Based on the Jack Ketchum novel of the same name, The Girl Next Door follows the unspeakable torture and abuses committed on a teenage girl in the care of her aunt...and the boys who witness and fail to report the crime.
The lives of two lovelorn spouses from separate marriages, a registered sex offender, and a disgraced ex-police officer intersect as they struggle to resist their vulnerabilities and temptations in suburban Massachusetts.
After having online chat room chats for three weeks, "Thonggrrrl14" convinces "Lensman319" to meet in person in a public place, they being up front that they are a fourteen year old girl and thirty-two year old man respectively. They are indeed precocious fourteen year old Hayley Stark and thirty-two year old photographer Jeff Kohlver. Their interactions, including their meeting, are laced with indirect sexual innuendo, most specifically on Hayley's part, although Jeff is clear also in an indirect manner that he does not have sex with minors. Regardless, Hayley is further able to convince Jeff to continue their face-to-face at his place. There, both Hayley and Jeff's true intentions come to light, their meeting which was no accident on either side, and the intentions which may be incompatible and have serious and deadly consequences.Written by
I was lucky enough to be in one of the first test audiences for this film in Los Angeles. Knowing nothing about the film except that it's being described as suspense/horror, and stars Patrick Wilson and a 14 year old girl, I went in expecting another bad to mediocre slash film. I couldn't have been more wrong!
Hard Candy is an intense psychological drama, with incredible performances by both Ellen Page and Patrick Wilson. The two actors are practically the only two people with lines in the film, aside from some brief appearances by Sandra Oh and Jennifer Holmes. Thusfar I have only seen Wilson in The Alamo and Phantom of the Opera, but I was blown away with how he handled this performance. The slow, suspenseful film is set mainly in the Los Angeles home of photographer Jeff, a 32 year old man whom Hayley, a mature 14 year old girl who met him online, suspects to be a pedophile. The pacing was steady, and phenomenal - after a brief exposition we get into the real suspense about 20 minutes into the film, and it doesn't let up from there. The cinematography and camera work went excellently with the film. Rather than being extremely gory, the adult themes of the film lead to a more psychological creepiness. There are also questions that remain unanswered until the end of the film, when everything is wrapped up nicely - leaving you puzzled to the true identities and motives of the characters throughout most of the duration.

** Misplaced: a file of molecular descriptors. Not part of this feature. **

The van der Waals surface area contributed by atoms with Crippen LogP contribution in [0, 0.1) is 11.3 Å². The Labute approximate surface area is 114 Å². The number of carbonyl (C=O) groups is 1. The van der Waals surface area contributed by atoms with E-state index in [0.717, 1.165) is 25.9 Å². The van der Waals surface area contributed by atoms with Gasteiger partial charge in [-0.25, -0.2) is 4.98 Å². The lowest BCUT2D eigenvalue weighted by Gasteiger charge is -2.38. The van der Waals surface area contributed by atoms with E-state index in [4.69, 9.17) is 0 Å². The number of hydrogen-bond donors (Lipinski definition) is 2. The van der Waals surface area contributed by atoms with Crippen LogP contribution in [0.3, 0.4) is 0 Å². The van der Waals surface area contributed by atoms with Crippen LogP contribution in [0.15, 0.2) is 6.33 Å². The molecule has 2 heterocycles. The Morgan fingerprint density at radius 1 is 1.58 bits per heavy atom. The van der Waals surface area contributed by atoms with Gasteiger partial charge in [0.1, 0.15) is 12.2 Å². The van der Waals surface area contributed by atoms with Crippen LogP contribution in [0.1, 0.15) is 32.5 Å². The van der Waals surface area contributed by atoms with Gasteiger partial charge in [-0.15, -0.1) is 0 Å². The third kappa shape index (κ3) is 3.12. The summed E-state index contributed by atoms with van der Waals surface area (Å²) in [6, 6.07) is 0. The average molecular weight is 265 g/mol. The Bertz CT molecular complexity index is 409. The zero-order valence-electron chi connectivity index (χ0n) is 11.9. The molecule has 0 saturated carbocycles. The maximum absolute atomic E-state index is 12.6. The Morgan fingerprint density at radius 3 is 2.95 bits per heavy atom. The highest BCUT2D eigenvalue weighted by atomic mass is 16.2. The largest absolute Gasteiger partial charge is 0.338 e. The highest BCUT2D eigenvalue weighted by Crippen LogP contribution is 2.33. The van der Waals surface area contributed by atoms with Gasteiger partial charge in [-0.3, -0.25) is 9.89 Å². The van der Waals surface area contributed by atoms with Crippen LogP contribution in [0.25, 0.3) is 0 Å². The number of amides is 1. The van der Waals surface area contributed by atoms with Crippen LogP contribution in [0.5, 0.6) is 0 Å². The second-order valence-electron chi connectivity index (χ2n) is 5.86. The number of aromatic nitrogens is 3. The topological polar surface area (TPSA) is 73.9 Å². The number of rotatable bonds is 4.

Horror films are not my cup of tea, but psychological drama is. An early fall release date has been rumored, and I can only hope this movie doesn't get lost in the shuffle between summer blockbusters and Oscar season. I also hope Lion's Gate markets this film for what it is, and doesn't try to aim for fans of slash, or a teen crowd.
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